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Who qualifies for Consolidated Omnibus Budget Reconciliation Act?

If you have a job with health insurance, then you may not want to do anything to jeopardize your access to those benefits. What happens if you leave your job though? You may assume that you'll become uninsured if you do. That's not necessarily the case though. You may qualify for Consolidated Omnibus Budget Reconciliation Act (COBRA) coverage.

COBRA is a type of temporary health insurance that's offered to individuals who've recently lost their jobs. Many part- and full-time workers who were previously covered by health insurance for one day or more qualify for COBRA upon termination from their role. It doesn't matter whether the individual left their role involuntarily or voluntarily in such instances.

There are certain eligibility requirements that workers must meet to qualify for this type of temporary health insurance. That qualifying criterion varies depending on their former employer's COBRA classification. A company's status is closely tied to how many full-time equivalents (FTEs), or workers, that they have on staff.

Companies that have 20 or more FTEs must allow any worker that has been covered by its health insurance plan for at least a day to apply for the federally-administered version of COBRA. Workers in these instances generally have no minimum requirement in terms of how many days they must have worked to receive such benefits.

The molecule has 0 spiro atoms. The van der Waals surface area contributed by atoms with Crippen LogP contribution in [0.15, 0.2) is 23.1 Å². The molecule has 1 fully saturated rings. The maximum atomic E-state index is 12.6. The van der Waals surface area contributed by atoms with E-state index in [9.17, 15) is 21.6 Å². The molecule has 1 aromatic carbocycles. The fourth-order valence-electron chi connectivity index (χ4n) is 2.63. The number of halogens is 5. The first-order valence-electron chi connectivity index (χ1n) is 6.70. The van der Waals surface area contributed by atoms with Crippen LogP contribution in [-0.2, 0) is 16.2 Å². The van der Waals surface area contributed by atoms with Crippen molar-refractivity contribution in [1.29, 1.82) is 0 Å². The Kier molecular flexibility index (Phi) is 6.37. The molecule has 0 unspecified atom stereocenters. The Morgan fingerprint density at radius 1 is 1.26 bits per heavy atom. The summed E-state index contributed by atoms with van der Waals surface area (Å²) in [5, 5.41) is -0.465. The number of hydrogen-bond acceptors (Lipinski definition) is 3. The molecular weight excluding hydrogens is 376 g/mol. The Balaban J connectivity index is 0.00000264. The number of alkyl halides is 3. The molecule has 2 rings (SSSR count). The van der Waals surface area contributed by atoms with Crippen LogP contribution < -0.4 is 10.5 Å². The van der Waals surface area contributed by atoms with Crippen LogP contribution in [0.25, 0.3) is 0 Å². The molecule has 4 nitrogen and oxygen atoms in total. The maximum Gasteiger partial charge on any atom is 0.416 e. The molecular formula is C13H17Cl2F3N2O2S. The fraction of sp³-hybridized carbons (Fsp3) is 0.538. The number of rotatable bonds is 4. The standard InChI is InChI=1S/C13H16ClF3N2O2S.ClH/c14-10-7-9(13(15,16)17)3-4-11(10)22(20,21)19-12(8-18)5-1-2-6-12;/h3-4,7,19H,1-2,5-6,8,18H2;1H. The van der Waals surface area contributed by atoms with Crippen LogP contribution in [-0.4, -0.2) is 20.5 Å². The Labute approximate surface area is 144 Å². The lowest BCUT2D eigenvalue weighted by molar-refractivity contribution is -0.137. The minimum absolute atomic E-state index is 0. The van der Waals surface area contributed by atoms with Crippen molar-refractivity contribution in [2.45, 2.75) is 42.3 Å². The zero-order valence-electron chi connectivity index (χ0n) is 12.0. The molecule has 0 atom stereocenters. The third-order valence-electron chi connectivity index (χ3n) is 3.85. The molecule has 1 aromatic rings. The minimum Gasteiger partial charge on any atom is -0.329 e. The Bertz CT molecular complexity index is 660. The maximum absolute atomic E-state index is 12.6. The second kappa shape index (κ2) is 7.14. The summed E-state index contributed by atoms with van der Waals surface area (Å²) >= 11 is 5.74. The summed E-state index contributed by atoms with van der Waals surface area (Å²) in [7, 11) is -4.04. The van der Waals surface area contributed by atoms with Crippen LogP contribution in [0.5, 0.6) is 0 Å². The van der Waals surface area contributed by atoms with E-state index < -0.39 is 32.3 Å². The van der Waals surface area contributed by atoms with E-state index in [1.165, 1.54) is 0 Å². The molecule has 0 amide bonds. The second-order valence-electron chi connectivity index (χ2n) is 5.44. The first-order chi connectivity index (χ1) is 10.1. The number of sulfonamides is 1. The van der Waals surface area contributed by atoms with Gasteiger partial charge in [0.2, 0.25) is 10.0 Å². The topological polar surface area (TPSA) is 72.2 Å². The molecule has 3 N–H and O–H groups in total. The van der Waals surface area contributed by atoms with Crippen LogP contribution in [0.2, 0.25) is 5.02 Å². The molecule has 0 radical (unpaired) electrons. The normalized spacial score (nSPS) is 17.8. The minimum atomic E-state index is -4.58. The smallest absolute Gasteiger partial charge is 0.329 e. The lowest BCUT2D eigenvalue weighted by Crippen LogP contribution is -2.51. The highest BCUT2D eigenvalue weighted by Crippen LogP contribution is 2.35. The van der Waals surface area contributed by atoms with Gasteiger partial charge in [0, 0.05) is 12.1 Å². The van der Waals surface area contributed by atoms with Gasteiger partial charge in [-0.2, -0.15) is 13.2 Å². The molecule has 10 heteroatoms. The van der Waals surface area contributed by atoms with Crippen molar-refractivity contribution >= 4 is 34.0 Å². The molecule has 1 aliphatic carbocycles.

Any worker that received health insurance from a company that employs less than 20 FTEs may qualify for the state-administered COBRA coverage. Any worker wishing to qualify for such benefits must have worked the state statutory minimum amount of days on the job if they wish to qualify to receive COBRA.

Workers who lost health insurance coverage due to their company going out of business generally don't qualify for COBRA benefits.

It can be quite unnerving to leave your job. This is especially the case if there's a gap in coverage between the time when you leave one job and the benefits kick in at another.

There's a lot of stress that goes into taking on a new work role. Worrying about how you're going to pay your medical bills during that time shouldn't be one of them. An attorney here in Washington, D.C. can review your employment situation and advise you of your right to receive COBRA benefits in your case.

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